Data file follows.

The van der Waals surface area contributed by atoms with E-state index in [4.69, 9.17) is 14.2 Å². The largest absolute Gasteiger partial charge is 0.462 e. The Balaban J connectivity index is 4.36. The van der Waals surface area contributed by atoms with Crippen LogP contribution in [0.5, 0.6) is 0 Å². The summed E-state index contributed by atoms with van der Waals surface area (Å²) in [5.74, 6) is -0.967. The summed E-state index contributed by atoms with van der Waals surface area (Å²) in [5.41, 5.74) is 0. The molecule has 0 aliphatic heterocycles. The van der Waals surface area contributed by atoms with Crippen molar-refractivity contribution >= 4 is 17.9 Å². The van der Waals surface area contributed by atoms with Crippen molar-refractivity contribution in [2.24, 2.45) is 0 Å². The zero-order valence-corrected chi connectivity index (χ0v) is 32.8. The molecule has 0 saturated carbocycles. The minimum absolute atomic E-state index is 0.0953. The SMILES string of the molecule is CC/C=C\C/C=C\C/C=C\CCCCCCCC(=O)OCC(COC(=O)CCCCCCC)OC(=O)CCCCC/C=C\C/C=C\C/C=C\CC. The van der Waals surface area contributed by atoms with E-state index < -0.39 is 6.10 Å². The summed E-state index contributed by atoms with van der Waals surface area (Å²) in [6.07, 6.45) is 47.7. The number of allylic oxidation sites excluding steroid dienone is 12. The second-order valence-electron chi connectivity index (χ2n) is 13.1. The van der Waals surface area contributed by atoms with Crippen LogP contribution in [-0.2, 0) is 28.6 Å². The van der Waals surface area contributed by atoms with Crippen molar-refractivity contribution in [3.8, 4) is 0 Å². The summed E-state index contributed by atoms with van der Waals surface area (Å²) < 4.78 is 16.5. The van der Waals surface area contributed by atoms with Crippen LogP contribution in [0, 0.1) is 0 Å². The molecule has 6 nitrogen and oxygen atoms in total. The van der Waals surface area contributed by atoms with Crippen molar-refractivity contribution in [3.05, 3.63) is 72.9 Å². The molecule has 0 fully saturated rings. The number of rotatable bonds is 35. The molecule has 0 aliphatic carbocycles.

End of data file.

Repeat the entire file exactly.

The van der Waals surface area contributed by atoms with E-state index in [4.69, 9.17) is 14.2 Å². The largest absolute Gasteiger partial charge is 0.462 e. The Balaban J connectivity index is 4.36. The van der Waals surface area contributed by atoms with Crippen LogP contribution in [0.5, 0.6) is 0 Å². The summed E-state index contributed by atoms with van der Waals surface area (Å²) in [5.74, 6) is -0.967. The summed E-state index contributed by atoms with van der Waals surface area (Å²) in [5.41, 5.74) is 0. The molecule has 0 aliphatic heterocycles. The van der Waals surface area contributed by atoms with Crippen molar-refractivity contribution >= 4 is 17.9 Å². The van der Waals surface area contributed by atoms with Crippen molar-refractivity contribution in [2.24, 2.45) is 0 Å². The zero-order valence-corrected chi connectivity index (χ0v) is 32.8. The molecule has 0 saturated carbocycles. The minimum absolute atomic E-state index is 0.0953. The SMILES string of the molecule is CC/C=C\C/C=C\C/C=C\CCCCCCCC(=O)OCC(COC(=O)CCCCCCC)OC(=O)CCCCC/C=C\C/C=C\C/C=C\CC. The van der Waals surface area contributed by atoms with E-state index < -0.39 is 6.10 Å². The summed E-state index contributed by atoms with van der Waals surface area (Å²) in [6.07, 6.45) is 47.7. The number of allylic oxidation sites excluding steroid dienone is 12. The second-order valence-electron chi connectivity index (χ2n) is 13.1. The van der Waals surface area contributed by atoms with Crippen LogP contribution in [-0.2, 0) is 28.6 Å². The van der Waals surface area contributed by atoms with Crippen molar-refractivity contribution in [3.8, 4) is 0 Å². The summed E-state index contributed by atoms with van der Waals surface area (Å²) < 4.78 is 16.5. The van der Waals surface area contributed by atoms with Crippen LogP contribution in [0, 0.1) is 0 Å². The molecule has 6 nitrogen and oxygen atoms in total. The van der Waals surface area contributed by atoms with Crippen molar-refractivity contribution in [3.05, 3.63) is 72.9 Å². The molecule has 0 fully saturated rings. The number of rotatable bonds is 35. The molecule has 0 aliphatic carbocycles.